Tyler and his co-director Richard Teece recognized the problem and designed this unique Australian hardware, Armourcard. It took two years of development.
Tyler started the talk with a description of how this new technology works. Tap and go uses RFID or “radio frequency identification” to connect your card to the reader. Smartphones use NFC or “near field Communication” and this is where the real vulnerabilities start to show up.
Tyler discussed what RFID and NFC does. It’s a wireless non-contact system. The radio wave is like an FM signal it goes through walls, clothes and closed doors. The problem is it is broadcast on an open airwave anyone can intercept. With a powerful scanner your card can be read from across the street, in the coffee shop, or riding the escalator in the mall.
This technology was originally a spy tool. Tyler told us how the Russians installed a chip in plaque they gave the US embassy in German. It was never detected because it never gave out a signal. The Russians then parked a van outside the embassy and scanned the chip, turning on the microphone and eavesdropped on the meetings. It was not found for ten years. The same technology is in your cards. It’s passive too, just waiting for a signal from the merchant’s reader, or any reader.
As the technology became accessible to the public, it then moved into inventory tracking “where is your parcel now?” Later we placed them in pets. The microchip - councils now demand it is placed under the skin of any cat or dog. Great if you’re lost your pet, any vet can scan the chip and your moggy can be returned home.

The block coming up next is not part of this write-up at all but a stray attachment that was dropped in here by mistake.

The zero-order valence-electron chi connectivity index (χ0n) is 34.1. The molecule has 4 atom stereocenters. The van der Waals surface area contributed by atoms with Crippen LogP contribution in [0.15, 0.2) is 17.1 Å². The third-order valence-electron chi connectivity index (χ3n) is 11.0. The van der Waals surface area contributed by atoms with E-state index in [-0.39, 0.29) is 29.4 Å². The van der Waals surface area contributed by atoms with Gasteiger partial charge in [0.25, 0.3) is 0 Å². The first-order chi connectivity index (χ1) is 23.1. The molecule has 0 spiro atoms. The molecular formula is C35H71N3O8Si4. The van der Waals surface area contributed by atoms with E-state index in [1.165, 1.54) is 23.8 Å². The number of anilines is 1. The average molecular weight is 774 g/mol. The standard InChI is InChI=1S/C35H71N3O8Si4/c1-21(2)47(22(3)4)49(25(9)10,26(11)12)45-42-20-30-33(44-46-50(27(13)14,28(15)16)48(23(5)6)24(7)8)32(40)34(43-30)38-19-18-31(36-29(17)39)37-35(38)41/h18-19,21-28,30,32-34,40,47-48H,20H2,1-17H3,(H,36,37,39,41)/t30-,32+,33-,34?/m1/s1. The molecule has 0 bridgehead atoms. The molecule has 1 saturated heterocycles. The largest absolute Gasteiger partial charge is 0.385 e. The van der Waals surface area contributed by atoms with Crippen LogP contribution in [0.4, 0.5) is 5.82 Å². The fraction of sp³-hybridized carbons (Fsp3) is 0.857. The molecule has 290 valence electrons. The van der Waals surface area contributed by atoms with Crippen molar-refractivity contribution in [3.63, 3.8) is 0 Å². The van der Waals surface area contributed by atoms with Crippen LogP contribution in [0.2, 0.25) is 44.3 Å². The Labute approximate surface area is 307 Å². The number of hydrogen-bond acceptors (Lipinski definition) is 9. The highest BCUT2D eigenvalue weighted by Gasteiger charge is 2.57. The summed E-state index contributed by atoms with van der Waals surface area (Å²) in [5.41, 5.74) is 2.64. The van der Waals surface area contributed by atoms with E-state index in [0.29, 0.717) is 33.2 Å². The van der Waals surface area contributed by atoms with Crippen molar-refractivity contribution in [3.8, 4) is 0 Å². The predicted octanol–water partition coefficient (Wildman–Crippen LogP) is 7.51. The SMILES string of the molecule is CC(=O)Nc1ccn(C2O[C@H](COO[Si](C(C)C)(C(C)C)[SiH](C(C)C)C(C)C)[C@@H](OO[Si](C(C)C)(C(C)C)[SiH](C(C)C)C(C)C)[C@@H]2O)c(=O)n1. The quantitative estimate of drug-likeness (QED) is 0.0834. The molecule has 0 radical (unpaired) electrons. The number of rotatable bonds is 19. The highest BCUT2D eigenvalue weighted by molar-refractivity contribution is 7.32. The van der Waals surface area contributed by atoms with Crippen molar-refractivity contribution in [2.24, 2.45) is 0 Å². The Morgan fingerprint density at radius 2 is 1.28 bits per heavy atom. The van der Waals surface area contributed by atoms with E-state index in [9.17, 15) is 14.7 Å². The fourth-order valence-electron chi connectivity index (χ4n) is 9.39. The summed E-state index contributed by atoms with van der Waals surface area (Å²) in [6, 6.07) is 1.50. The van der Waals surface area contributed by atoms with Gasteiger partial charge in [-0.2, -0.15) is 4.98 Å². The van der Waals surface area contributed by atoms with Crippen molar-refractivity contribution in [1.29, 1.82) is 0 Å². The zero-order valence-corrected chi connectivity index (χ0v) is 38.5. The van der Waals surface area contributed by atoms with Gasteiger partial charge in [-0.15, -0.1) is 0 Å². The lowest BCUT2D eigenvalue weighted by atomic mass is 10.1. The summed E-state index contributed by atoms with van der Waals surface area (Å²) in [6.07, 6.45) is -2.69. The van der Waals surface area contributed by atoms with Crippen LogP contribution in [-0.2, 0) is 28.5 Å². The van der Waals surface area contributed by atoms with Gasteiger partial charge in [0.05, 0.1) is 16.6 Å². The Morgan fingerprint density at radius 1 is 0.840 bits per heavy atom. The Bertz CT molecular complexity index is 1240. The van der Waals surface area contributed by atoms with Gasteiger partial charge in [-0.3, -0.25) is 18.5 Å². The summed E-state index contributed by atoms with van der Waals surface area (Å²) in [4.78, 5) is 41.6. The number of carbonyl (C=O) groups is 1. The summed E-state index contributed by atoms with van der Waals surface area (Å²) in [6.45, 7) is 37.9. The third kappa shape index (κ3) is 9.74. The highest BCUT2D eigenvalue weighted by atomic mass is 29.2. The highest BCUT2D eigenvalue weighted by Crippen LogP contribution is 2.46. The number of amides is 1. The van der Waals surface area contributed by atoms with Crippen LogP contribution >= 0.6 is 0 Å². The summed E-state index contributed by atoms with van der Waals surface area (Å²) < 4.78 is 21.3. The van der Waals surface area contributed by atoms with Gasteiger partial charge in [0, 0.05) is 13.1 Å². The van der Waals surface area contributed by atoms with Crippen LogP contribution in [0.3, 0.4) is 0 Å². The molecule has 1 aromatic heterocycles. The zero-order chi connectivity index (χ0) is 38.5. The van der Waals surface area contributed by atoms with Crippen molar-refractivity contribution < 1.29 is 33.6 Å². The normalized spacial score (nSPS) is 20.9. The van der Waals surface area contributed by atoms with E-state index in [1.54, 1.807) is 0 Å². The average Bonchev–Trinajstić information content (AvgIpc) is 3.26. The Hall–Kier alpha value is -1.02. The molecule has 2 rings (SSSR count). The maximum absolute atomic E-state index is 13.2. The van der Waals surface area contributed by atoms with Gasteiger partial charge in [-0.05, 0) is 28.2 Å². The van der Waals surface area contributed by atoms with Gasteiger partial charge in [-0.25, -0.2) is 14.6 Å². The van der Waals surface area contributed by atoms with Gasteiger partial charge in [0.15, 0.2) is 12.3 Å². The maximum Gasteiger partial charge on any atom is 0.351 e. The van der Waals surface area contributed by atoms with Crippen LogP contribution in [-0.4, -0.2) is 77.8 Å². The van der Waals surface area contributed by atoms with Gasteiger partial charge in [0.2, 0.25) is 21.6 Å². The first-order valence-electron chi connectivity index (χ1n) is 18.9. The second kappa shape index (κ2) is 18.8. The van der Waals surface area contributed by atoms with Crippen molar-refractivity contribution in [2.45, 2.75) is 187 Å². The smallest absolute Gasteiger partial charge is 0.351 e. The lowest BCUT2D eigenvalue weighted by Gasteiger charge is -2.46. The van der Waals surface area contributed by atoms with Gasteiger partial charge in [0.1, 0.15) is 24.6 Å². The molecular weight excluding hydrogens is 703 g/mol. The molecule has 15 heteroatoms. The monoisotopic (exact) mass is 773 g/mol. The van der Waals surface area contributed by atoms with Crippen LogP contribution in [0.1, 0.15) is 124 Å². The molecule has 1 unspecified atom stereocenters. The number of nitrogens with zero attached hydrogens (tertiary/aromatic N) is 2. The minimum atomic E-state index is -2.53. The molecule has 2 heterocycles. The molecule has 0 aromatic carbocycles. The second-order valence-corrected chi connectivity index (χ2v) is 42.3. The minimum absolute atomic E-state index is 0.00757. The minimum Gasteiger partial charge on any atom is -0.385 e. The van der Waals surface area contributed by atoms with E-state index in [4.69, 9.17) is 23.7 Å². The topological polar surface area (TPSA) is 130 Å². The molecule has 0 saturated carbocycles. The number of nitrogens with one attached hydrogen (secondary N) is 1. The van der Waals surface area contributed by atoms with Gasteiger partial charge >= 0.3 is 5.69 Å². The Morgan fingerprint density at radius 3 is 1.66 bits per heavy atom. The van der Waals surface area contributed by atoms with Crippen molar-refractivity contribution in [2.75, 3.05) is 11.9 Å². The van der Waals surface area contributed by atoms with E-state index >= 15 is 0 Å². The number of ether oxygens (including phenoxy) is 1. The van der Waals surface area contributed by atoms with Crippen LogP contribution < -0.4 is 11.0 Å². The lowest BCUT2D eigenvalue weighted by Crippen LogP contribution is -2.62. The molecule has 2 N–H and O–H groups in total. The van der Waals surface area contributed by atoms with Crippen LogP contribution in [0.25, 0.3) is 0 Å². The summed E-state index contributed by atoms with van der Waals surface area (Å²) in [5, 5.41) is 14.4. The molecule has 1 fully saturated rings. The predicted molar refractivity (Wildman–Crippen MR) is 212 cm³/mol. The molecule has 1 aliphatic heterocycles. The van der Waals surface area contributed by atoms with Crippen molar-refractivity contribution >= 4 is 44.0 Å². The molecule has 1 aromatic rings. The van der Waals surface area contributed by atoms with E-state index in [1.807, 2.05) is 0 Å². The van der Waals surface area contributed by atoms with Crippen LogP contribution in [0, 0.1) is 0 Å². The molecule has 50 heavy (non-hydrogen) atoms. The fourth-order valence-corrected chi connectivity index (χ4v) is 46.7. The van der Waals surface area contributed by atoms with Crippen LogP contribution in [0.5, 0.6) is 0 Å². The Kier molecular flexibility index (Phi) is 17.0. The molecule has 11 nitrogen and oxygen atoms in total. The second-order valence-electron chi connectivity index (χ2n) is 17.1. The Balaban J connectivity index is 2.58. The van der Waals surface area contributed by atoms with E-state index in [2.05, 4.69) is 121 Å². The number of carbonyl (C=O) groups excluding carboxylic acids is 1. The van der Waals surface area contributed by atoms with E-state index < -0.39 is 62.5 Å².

Now it’s in credit cards and passports, even clothing tags. Walk into a store wearing one and they know all about you size, colour type etc, now for the sales pitch, “We have a new style in your size!” The EU have a citizen card with a chip, all your details name and address, age, everything just awaiting a reader.
Tyler recommended a book on why the big end of town and governments are so keen on this technology. It’s called SpyChips by Dr Katherine Albrecht. Here is a brief Youtube video she made.
For around $20 scammers can buy a card scanner and simply scan anyone’s card. They only have to have been in range of your card, just across the street, the other side of coffee shop, and you won’t know it’s happened until your money’s gone.
Until now your only defence against this was passive measures like wrapping your cards in aluminium foil, or buying a card shield or one of those small aluminium card cases.
Armourcard changes all that. This Australian designed invention with its patented jamming technology will actively jam the scanner’s signal.
The Armour card is the size of a credit card, so it fits in with your cards. It has a field of around 5 cm back and front of the card so all the cards in your wallet are protected.
A little red LED lights up if you are scanned.
The battery is not rechargeable or replaceable, but it has a life of at least two year. The battery life is dependent on the number of scans you receive and therefore it could last longer. There is a battery test and you can disable the card if you need too.
Tyler organised two Armourcards for our raffle and Bogdan brought a range of Bitdefender goodies.
Our winners of the Armourcards
And here are a few of our other winners
and Ray picked up the door prize.
Tyler had a few cards available for purchase on the night and they were gone in a few minutes. He then generously offered a 20% discount to all members until the 8th March. So members, check your e-mail for details.